mozart 40, last movement no 1

Every serious bass player will know this one. In my view its one of the harder excerpts in the repertoire, if not the hardest. I play it like this:-

Fig 1a - my version, bar 49

Fig 1b - my version, bar 229
And my video clip is:-


There are a number of versions in the literature, including:-

IMC Orchestral Excerpts (Fred Zimmerman), Vol I, p12 - has the notes, but no clues as to the all important fingerings

Ludwig Streicher, My way of playing the double bass vol 3, p23-24 - goes for the string crossing option

Fig 2a Streicher version bar 49

Fig 2b Streicher version bar 229

Owen Lee tutorial in The Double Bassist - this is a fantastic article, a must read for any serious bass player with an audition looming. Lee opts for the thumb on the D string option:-

Fig 3a Owen Lee version bar 49

Fig 3b Owen Lee version bar 229

And there are many variations on the three options above.

There are a number of issues the player needs to consider before deciding on how to play this passage:-
1 string crossing vs shifts. This is a dilemma we face with all the time as bass players and is a huge issue with this passage. When given the choice I would generally prefer to shift than cross strings, especially slurs at fast tempi
2 extended fingering vs conventional 1-2-4. I play a number of passages in 3rd and 4th positions and as I have a big hand I stretch the minor 3rds to avoid a shift or a string crossing. The reason I play them in that position is that the hand shape is smaller than in 1st position and therefore the extended fingering is an option that works for me
3 bow stroke - how off the string should it be? I think that at the proper tempo it is very dangerous to have the bow flying around too much. I follow Lee's advice of using a sautille stroke for the bars with 8 quavers (eg bar 2, 4, 6 etc) but move more on the string for the bars with slurs (bars 1, 3, 5 etc).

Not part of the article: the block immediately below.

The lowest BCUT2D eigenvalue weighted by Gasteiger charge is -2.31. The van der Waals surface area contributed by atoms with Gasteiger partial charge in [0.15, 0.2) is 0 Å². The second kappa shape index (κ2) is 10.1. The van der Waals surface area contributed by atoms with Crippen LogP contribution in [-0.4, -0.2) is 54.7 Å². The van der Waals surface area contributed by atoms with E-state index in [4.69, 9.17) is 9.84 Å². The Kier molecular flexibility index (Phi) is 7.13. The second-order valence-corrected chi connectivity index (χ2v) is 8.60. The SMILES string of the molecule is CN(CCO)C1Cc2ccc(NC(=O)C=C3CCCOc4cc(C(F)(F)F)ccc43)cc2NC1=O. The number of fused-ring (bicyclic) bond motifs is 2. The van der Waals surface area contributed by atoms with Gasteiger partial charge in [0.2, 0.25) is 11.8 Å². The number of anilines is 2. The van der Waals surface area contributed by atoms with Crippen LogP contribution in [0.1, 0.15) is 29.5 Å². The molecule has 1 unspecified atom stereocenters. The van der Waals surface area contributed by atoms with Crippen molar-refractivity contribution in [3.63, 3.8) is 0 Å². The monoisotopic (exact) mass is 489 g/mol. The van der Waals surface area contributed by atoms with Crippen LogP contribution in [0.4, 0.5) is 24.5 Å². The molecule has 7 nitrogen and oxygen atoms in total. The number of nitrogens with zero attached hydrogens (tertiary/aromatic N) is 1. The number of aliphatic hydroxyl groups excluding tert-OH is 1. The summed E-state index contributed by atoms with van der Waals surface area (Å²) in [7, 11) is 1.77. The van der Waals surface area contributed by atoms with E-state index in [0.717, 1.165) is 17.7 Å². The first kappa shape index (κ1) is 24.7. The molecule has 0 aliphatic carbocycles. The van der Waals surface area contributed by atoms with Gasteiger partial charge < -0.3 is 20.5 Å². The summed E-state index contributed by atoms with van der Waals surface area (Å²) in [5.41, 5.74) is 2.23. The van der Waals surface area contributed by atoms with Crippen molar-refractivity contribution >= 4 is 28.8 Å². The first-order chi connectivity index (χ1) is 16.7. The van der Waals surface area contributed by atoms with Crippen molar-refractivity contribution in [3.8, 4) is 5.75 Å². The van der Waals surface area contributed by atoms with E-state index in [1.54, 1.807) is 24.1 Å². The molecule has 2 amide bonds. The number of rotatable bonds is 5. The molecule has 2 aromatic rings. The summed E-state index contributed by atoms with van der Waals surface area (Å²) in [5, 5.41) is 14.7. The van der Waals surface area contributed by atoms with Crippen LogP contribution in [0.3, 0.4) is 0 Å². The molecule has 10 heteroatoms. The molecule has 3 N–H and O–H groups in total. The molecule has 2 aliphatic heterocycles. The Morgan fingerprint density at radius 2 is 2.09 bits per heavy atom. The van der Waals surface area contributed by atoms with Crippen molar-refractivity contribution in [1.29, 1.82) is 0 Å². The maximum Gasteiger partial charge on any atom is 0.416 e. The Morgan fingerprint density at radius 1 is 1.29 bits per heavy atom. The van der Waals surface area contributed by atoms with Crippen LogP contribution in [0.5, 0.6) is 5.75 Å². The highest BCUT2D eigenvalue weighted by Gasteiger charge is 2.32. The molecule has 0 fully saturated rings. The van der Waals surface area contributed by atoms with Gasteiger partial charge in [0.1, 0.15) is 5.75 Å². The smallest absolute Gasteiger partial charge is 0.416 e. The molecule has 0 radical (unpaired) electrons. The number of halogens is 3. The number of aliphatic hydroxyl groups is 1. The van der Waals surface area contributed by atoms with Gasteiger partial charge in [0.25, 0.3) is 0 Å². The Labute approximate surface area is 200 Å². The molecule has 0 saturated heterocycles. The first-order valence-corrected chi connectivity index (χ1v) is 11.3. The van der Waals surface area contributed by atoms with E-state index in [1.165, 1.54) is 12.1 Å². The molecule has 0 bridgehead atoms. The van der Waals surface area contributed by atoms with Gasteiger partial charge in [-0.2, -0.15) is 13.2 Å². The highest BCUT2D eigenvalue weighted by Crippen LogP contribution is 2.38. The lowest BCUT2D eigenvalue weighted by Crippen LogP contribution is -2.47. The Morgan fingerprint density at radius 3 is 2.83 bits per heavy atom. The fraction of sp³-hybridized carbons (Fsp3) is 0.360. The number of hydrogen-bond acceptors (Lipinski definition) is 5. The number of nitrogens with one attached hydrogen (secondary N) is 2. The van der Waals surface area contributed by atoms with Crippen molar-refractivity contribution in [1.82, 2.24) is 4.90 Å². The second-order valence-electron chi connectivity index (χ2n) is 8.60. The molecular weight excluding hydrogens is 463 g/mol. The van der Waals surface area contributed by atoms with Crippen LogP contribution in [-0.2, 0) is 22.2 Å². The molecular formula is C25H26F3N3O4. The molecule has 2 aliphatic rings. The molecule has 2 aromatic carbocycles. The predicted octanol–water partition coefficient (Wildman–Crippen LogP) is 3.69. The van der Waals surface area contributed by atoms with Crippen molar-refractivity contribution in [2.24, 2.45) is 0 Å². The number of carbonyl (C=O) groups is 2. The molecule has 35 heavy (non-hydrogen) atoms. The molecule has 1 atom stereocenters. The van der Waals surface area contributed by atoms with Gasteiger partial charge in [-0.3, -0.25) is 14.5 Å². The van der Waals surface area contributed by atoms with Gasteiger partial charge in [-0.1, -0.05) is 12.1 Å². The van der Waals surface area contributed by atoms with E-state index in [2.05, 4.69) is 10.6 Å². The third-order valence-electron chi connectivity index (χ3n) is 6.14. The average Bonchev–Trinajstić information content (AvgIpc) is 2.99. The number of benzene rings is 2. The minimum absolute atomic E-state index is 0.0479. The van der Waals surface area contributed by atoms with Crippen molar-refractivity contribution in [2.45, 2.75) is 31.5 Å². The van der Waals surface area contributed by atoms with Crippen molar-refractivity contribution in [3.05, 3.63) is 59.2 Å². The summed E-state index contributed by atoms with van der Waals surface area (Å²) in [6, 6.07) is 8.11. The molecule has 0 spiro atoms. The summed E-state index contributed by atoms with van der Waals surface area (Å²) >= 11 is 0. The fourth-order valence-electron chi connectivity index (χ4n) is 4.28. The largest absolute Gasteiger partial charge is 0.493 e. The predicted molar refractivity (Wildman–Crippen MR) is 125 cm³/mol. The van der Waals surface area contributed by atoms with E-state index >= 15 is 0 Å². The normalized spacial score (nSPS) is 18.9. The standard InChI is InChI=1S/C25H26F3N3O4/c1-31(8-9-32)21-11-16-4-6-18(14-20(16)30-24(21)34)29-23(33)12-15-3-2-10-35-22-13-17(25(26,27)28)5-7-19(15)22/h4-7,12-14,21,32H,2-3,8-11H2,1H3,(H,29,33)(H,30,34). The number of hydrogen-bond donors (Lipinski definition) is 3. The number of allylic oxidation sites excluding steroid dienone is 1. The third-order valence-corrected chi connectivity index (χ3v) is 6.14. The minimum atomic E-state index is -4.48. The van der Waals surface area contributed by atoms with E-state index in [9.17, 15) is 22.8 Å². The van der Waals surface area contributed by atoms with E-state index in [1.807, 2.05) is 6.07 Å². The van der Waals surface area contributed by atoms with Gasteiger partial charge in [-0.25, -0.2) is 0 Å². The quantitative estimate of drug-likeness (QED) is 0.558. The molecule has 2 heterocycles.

How to prepare (long term) - Lee talks about practicing this daily, for 20 years! It is not the passage you can pick up in the mail and play in an audition two weeks later - I think it has to be under the fingers all the time. I work on this daily, slowly, as an exercise in mobility. Before practicing it, at minim = 84 I do these exercises to get the rhythm in my head, and RH.

Fig 4 articulation exercises

This passage is not just a RH passage - the articulation is very difficult to keep in time in the slurred bars (1, 3, 5, etc) and it is difficult to switch from on the string (bar 1) to sautille (2) and back to on (3 etc) and keep in time

Practice with the metronome until it is perfect a slower tempo. I sometimes have to break it down into 2 bar chunks to be repeated, for example bars 49-50 (changing to last note of 50 to an A, to make it easier to loop), 51-52 etc.

Lee marks the music in two bar phrases, the 1st leading to 2nd, the 3rd to the 4th etc. It is important to make music out of this passage - achieving the daunting technical challenges alone will only leave the listener with just a stream of notes. But Lee's approach is very clever in my view - I have to resist my natural tendancy to drag bar 1 and rush bar 2. Playing a cresc in bar 1 and a dim in bar 2 will naturally help counterbalance those tendancies - well it works for me.

How to prepare (short term, in the audition warm up room) - I do a shortened version of the Long Term prep. Warm up, get the metronome out and set to something like minim = 100, do the exercise fig 4, run the passage, fix errors, get it right at your tempo, increase the metronome marking...

What is being tested - just about everything! Rhythm, flexibility and mobility, articulation, shifting, musicianship

Notes written on the part - I put reminders to myself to read in the audition just before I play:-
Arrow forward, dont drag (bars 1, 3, 5, etc) and hairpin up thro these bars
Arrow back, dont rush (bars 2, 4, 6, etc) and hairpin down thro these bars
Short bows
Keep bow close to G and D string to make strings crossings easier
Relax and breathe
Extension - closed

Tempo - Lee suggests 120-126 and he makes the excellent point that it is better to be solid, in a slightly slower tempo than do crash and burn at a quicker one. I play this at 120.
Rhythm - difficult, and not just the quavers. It is very easy to get the latter parts wrong, such as quaver into bar 9, the minims at 15 and the crochets at 17. Keep that pulse, two (I think in 2 al though Lee recommends 4) in a bar in your head
Bow control - small bows, practice the two strokes, and the exercise Fig 4

© 2016 Stuart Riley, all rights reserved